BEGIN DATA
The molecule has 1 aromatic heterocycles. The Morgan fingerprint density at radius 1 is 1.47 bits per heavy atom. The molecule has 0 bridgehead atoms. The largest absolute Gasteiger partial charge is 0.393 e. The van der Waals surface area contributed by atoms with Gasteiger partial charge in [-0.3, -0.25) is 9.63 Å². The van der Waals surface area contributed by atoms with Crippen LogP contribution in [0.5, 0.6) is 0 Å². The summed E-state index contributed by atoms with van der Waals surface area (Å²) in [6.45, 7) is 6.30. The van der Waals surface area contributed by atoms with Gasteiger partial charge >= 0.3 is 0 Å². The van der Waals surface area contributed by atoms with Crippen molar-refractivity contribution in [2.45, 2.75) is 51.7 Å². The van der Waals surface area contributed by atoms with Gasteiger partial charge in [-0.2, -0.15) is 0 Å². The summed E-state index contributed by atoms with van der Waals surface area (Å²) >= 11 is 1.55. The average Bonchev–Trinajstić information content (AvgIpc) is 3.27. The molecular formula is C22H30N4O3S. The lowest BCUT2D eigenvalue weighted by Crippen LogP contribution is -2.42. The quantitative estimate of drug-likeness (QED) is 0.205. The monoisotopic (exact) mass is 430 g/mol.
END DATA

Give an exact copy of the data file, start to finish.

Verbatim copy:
The molecule has 1 aromatic heterocycles. The Morgan fingerprint density at radius 1 is 1.47 bits per heavy atom. The molecule has 0 bridgehead atoms. The largest absolute Gasteiger partial charge is 0.393 e. The van der Waals surface area contributed by atoms with Gasteiger partial charge in [-0.3, -0.25) is 9.63 Å². The van der Waals surface area contributed by atoms with Crippen LogP contribution in [0.5, 0.6) is 0 Å². The summed E-state index contributed by atoms with van der Waals surface area (Å²) in [6.45, 7) is 6.30. The van der Waals surface area contributed by atoms with Gasteiger partial charge >= 0.3 is 0 Å². The van der Waals surface area contributed by atoms with Crippen molar-refractivity contribution in [2.45, 2.75) is 51.7 Å². The van der Waals surface area contributed by atoms with Gasteiger partial charge in [-0.2, -0.15) is 0 Å². The summed E-state index contributed by atoms with van der Waals surface area (Å²) >= 11 is 1.55. The average Bonchev–Trinajstić information content (AvgIpc) is 3.27. The molecular formula is C22H30N4O3S. The lowest BCUT2D eigenvalue weighted by Crippen LogP contribution is -2.42. The quantitative estimate of drug-likeness (QED) is 0.205. The monoisotopic (exact) mass is 430 g/mol.